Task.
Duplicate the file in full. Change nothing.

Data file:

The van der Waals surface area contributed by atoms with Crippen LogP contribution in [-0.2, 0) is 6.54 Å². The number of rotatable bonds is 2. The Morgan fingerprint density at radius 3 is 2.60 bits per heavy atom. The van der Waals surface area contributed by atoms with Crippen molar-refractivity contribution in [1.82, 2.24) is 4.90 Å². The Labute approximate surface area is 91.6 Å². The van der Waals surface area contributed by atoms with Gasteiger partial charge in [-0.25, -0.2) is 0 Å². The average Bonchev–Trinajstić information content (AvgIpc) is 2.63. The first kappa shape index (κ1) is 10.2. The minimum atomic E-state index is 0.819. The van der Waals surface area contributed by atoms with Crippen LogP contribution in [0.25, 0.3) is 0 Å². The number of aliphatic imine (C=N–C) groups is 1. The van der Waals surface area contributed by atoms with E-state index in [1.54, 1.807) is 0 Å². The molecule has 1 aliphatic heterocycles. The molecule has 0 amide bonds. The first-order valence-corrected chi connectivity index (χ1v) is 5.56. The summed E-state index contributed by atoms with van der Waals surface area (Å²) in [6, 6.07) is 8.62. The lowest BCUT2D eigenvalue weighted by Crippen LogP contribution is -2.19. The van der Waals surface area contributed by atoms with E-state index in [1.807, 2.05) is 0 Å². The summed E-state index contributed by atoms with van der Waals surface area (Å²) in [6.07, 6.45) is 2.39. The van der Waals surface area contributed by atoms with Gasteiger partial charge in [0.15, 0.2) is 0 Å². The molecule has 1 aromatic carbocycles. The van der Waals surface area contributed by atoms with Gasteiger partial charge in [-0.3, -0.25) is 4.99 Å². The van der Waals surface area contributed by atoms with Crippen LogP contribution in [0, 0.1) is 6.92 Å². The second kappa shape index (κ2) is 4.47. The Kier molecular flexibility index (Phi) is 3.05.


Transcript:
The van der Waals surface area contributed by atoms with Crippen LogP contribution in [-0.2, 0) is 6.54 Å². The number of rotatable bonds is 2. The Morgan fingerprint density at radius 3 is 2.60 bits per heavy atom. The van der Waals surface area contributed by atoms with Crippen molar-refractivity contribution in [1.82, 2.24) is 4.90 Å². The Labute approximate surface area is 91.6 Å². The van der Waals surface area contributed by atoms with Gasteiger partial charge in [-0.25, -0.2) is 0 Å². The average Bonchev–Trinajstić information content (AvgIpc) is 2.63. The first kappa shape index (κ1) is 10.2. The minimum atomic E-state index is 0.819. The van der Waals surface area contributed by atoms with Crippen LogP contribution in [0.25, 0.3) is 0 Å². The number of aliphatic imine (C=N–C) groups is 1. The van der Waals surface area contributed by atoms with E-state index in [1.54, 1.807) is 0 Å². The molecule has 1 aliphatic heterocycles. The molecule has 0 amide bonds. The first-order valence-corrected chi connectivity index (χ1v) is 5.56. The summed E-state index contributed by atoms with van der Waals surface area (Å²) in [6, 6.07) is 8.62. The lowest BCUT2D eigenvalue weighted by Crippen LogP contribution is -2.19. The van der Waals surface area contributed by atoms with E-state index in [1.807, 2.05) is 0 Å². The summed E-state index contributed by atoms with van der Waals surface area (Å²) in [6.07, 6.45) is 2.39. The van der Waals surface area contributed by atoms with Gasteiger partial charge in [0.15, 0.2) is 0 Å². The molecule has 1 aromatic carbocycles. The van der Waals surface area contributed by atoms with Gasteiger partial charge in [-0.3, -0.25) is 4.99 Å². The van der Waals surface area contributed by atoms with Crippen LogP contribution in [0, 0.1) is 6.92 Å². The second kappa shape index (κ2) is 4.47. The Kier molecular flexibility index (Phi) is 3.05.